I also wanted to get a wireless speaker system to use as the patients voice. I don't really like the quality of the system most high fidelity patient simulators come with, I want it to be portable so we can set up anywhere, and I like the idea of having a wireless mic that can be easily handed around for different people to be the voice.

After doing some research I decided that the products below, made by Anchor Audio and Williams Sound, were the best solution for me - covering all my needs and best cost/quality ratio.


Below are the transmitters. The transmitters can send audio to the wireless patient voice receiver speaker or wireless confederates in-ear receiver - depending on channel they are set to (16 to choose from). We purchased one of each. Most of our users opt for the collar mic to talk to confederates and the handheld mic to be the patients voice - but the choice is up to them.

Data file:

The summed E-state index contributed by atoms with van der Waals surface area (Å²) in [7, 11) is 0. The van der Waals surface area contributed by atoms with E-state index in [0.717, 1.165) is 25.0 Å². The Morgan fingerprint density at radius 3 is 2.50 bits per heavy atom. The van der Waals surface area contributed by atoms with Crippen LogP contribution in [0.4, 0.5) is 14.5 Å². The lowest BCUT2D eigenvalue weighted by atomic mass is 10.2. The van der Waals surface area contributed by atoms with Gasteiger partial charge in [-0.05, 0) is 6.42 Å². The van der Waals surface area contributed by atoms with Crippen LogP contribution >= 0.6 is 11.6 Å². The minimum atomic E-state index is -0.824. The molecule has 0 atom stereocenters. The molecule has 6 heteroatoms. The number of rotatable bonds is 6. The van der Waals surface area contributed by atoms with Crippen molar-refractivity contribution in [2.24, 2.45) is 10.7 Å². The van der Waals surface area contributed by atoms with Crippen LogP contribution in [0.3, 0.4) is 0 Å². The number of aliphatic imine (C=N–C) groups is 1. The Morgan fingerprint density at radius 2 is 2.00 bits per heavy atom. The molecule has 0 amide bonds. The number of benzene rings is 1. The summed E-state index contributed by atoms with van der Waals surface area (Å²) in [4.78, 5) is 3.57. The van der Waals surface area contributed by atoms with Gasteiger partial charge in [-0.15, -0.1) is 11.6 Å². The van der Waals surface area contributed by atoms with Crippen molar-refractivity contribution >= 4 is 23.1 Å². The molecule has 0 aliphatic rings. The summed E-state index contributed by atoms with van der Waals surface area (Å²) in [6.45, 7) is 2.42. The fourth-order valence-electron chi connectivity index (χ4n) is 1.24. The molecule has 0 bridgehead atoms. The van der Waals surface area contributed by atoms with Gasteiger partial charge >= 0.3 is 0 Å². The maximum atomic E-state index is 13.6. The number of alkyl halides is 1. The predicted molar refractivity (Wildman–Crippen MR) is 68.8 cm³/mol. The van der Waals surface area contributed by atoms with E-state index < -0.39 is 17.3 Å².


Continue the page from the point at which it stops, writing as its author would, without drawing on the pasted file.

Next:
Anchor Audio WB-8000 transmitter with Anchor Audio CM60 collar mic

Anchor Audio WH-8000 transmitter handheld mic


Below are the receivers. We use the bodypack with earbud for the confederates (we bought four units) and the wireless speaker for the patients voice (by just placing it under the bed).

Anchor Audio ALB-8000 receiver with Williams Sound EAR 013 single mono earbud

Anchor AN-Mini speaker with wireless option. We also purchased the rechargeable battery pack for this, for times when plugging it in was not an option.

This simple setup works well for us, and the quality is great.

If you have any questions/comments or want to share what has worked well for you, please feel free to add a comment below or send me an email.